“We fear an armed conflict in Ukraine”, says Justin Trudeau

OTTAWA — The Canadian government says it is ready to impose new diplomatic and economic sanctions on Russia and more support for Ukraine as part of an intensified multilateral effort to deter any Russian incursion into that country.

But in a week of whirlwind global diplomacy in which the United States warned that Russia would pay a severe economic price if it did not back down, Prime Minister Justin Trudeau expressed a pessimistic view of the possibility of avoid hostilities, pointing to 100,000 Russian troops. massed on the border that Ukraine shares with Belarus.

“Yes, we fear an armed conflict in Ukraine,” Trudeau said at a press conference on Wednesday. “Russia is looking for excuses or reasons to continue and even intensify its aggression against Ukraine.”

But Trudeau would not say whether his cabinet has made a decision on Ukraine’s request for military assistance, or whether Ottawa would withdraw or fortify about 200 Canadian Forces soldiers in the field to train Ukrainian military personnel.

“We are working with our international partners and colleagues to make it very, very clear that Russian aggression and further incursions into Ukraine are absolutely unacceptable,” Trudeau said. “We are there with diplomatic responses, with sanctions, with a full press on the international stage to make sure that Russia respects the Ukrainian people, respects their choice to choose their governments and their direction.”

Hours later, US President Joe Biden said he was ready to increase the US contribution of $600 million in defensive weapons and warned that if Russian President Vladimir Putin invaded Ukraine, the Russian economy would suffer “significant cost and significant harm” from the coordinated international community. punishments.

But Biden, who last month ruled out putting US troops on the ground, appeared to frame his threat, saying the US response “depends” on what Russia does next.

“It’s one thing if it’s a minor incursion, and we end up arguing about what to do and what not to do, etc.,” he said on Wednesday. “But if they actually do what they are capable of doing with the forces massed on the border, it will be a disaster for Russia.”

US Secretary of State Antony Blinken told a press conference earlier in Kyiv that the United States, the G7, the European Union and NATO had proposed a “comprehensive sanctions package” including measures financial, economic and export control.

Blinken is due to meet Russian Foreign Minister Sergey Lavrov in Geneva on Friday. He said the United States was ready to talk about some of Russia’s demands and concerns about its own security.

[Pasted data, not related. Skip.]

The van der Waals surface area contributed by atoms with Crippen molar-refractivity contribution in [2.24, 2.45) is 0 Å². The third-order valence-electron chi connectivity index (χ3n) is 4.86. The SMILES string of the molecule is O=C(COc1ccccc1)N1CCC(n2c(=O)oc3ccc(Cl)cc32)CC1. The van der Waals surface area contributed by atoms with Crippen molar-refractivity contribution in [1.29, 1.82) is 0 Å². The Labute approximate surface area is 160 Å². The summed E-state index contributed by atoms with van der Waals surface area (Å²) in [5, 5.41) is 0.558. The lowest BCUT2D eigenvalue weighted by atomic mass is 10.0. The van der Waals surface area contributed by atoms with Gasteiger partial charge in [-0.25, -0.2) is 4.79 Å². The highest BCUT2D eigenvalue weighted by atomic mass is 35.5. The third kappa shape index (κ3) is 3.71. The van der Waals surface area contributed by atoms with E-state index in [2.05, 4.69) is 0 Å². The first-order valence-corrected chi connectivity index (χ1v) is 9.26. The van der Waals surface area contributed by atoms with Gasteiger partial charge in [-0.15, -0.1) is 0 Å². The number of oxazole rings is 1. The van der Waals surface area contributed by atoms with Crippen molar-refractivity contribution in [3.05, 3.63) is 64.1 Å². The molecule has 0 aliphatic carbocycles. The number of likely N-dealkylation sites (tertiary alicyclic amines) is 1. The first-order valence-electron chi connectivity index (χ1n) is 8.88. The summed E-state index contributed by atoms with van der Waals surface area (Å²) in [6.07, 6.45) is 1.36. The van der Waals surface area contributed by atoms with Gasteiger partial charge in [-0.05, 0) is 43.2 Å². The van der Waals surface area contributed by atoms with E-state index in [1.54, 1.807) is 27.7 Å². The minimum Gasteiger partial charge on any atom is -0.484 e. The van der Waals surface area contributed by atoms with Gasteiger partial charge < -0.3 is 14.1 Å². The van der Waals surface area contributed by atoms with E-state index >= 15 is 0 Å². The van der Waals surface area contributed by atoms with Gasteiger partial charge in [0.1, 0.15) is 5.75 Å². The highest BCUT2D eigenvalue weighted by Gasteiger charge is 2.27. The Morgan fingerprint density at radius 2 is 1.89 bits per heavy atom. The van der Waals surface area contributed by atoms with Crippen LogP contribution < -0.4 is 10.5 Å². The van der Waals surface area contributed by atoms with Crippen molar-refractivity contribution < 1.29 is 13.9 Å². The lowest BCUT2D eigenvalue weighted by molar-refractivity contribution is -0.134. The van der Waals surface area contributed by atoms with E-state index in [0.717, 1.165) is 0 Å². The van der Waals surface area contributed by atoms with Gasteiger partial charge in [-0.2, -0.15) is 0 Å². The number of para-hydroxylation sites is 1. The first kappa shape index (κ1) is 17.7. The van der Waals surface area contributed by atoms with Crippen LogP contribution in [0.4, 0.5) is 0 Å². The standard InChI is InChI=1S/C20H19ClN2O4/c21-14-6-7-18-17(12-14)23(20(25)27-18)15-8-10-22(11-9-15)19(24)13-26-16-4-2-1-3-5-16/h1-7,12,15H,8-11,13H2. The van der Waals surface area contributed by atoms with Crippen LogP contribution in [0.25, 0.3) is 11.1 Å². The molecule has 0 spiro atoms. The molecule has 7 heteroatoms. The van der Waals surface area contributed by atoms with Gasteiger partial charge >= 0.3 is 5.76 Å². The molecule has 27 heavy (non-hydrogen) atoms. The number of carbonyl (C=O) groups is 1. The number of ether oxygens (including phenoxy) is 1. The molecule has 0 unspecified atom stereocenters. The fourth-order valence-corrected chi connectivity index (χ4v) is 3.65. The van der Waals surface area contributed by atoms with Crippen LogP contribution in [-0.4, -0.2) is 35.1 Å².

While Biden said NATO was not yet ready to admit Ukraine, which needs to make more progress on democratic reforms, as a member of the military alliance, he flatly rejected Russian demands that NATO withdraws its strategic weapons and stops troop rotations through Eastern Europe.

“We’re actually going to increase the presence of Poland, Romania, etc. if he actually moves,” Biden said, “because we have a sacred obligation … to defend those countries. They’re part of the NATO: We don’t have that obligation to Ukraine, although we are very concerned about what is happening to Ukraine.

In Ottawa, Trudeau did not respond directly when asked why Canada had not offered defensive weapons to Ukraine as the United Kingdom did this week. “The decisions we make will be based on what is best for the people of Ukraine and what is best for maintaining peace in the world for as long as possible,” he said.

Professor Jane Boulden, professor of international relations at the Royal Military College and Queen’s University, said that for Canada “the options are limited as to what we can do, and I think we are doing it.

“Canada is clearly and deeply allied with Ukraine, and Russia knows that, so it’s not like the option of being an impartial mediator is even on the table,” Boulden said.

The visit of Foreign Affairs Minister Mélanie Joly to Ukraine, as well as to Paris and Brussels this week to coordinate with European allies, is an important signal to Ukraine and European partners that Canada will stand by their sides, but also to Putin that the West is united, Boulden said.

“As a prelude to a possible war, all these signals matter enormously,” she said.

With the parade of diplomats in Kyiv this week, Putin saw “that NATO is activated”, she said.

“He sees Canada and others making bilateral commitments to Ukraine. He takes all of this into consideration. It might not stop him, but if we didn’t, it certainly wouldn’t stop him.

Maria Popova, who teaches political science at McGill University, said the focus on Ukraine was too narrow and there was unlikely to be an immediate de-escalation or an immediate eruption of hostilities. “It’s not really just about Ukraine, or even mostly about Ukraine,” she said.

Russia is playing a longer game “of whether the West is going to accept Russia reasserting some of its previous dominance over the region,” Popova said, and views the possibility of another invasion of Ukraine “as a threat, but the ultimate goal is to negotiate geopolitical terms with the West.

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